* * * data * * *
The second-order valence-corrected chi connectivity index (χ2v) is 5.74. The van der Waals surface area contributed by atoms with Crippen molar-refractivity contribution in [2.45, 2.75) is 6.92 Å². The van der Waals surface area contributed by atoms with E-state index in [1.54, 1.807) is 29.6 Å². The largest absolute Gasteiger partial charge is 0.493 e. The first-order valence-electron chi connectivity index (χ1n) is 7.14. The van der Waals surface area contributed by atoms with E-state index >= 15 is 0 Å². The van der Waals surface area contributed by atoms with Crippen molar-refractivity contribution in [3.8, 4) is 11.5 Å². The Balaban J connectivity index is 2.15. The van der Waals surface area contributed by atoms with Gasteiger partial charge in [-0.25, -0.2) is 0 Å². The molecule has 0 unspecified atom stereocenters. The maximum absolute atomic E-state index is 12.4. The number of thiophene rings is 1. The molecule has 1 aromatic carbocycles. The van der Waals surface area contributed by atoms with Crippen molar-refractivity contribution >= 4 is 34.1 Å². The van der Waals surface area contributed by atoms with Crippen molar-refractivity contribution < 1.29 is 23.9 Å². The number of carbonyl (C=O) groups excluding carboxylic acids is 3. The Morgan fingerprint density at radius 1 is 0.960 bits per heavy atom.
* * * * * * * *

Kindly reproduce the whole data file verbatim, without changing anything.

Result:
The second-order valence-corrected chi connectivity index (χ2v) is 5.74. The van der Waals surface area contributed by atoms with Crippen molar-refractivity contribution in [2.45, 2.75) is 6.92 Å². The van der Waals surface area contributed by atoms with E-state index in [1.54, 1.807) is 29.6 Å². The largest absolute Gasteiger partial charge is 0.493 e. The first-order valence-electron chi connectivity index (χ1n) is 7.14. The van der Waals surface area contributed by atoms with E-state index >= 15 is 0 Å². The van der Waals surface area contributed by atoms with Crippen molar-refractivity contribution in [3.8, 4) is 11.5 Å². The Balaban J connectivity index is 2.15. The van der Waals surface area contributed by atoms with Gasteiger partial charge in [-0.25, -0.2) is 0 Å². The molecule has 0 unspecified atom stereocenters. The maximum absolute atomic E-state index is 12.4. The number of thiophene rings is 1. The molecule has 1 aromatic carbocycles. The van der Waals surface area contributed by atoms with Crippen molar-refractivity contribution >= 4 is 34.1 Å². The van der Waals surface area contributed by atoms with Crippen molar-refractivity contribution < 1.29 is 23.9 Å². The number of carbonyl (C=O) groups excluding carboxylic acids is 3. The Morgan fingerprint density at radius 1 is 0.960 bits per heavy atom.